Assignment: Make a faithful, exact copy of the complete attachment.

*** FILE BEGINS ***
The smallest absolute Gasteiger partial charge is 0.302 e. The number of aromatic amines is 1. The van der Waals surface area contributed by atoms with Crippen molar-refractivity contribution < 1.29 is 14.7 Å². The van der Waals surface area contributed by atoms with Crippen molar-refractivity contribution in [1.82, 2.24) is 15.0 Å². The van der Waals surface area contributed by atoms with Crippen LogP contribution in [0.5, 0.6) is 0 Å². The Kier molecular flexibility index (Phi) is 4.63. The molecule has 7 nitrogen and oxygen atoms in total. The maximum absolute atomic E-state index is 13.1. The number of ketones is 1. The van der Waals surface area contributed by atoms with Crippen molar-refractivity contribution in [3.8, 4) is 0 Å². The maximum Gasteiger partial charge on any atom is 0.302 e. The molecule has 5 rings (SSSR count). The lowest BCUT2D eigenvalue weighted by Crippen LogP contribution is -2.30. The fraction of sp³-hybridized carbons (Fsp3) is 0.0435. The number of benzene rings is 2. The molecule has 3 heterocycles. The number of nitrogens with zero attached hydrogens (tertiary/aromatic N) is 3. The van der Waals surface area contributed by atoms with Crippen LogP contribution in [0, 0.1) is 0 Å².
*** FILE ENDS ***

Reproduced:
The smallest absolute Gasteiger partial charge is 0.302 e. The number of aromatic amines is 1. The van der Waals surface area contributed by atoms with Crippen molar-refractivity contribution < 1.29 is 14.7 Å². The van der Waals surface area contributed by atoms with Crippen molar-refractivity contribution in [1.82, 2.24) is 15.0 Å². The van der Waals surface area contributed by atoms with Crippen LogP contribution in [0.5, 0.6) is 0 Å². The Kier molecular flexibility index (Phi) is 4.63. The molecule has 7 nitrogen and oxygen atoms in total. The maximum absolute atomic E-state index is 13.1. The number of ketones is 1. The van der Waals surface area contributed by atoms with Crippen molar-refractivity contribution in [3.8, 4) is 0 Å². The maximum Gasteiger partial charge on any atom is 0.302 e. The molecule has 5 rings (SSSR count). The lowest BCUT2D eigenvalue weighted by Crippen LogP contribution is -2.30. The fraction of sp³-hybridized carbons (Fsp3) is 0.0435. The number of benzene rings is 2. The molecule has 3 heterocycles. The number of nitrogens with zero attached hydrogens (tertiary/aromatic N) is 3. The van der Waals surface area contributed by atoms with Crippen LogP contribution in [0, 0.1) is 0 Å².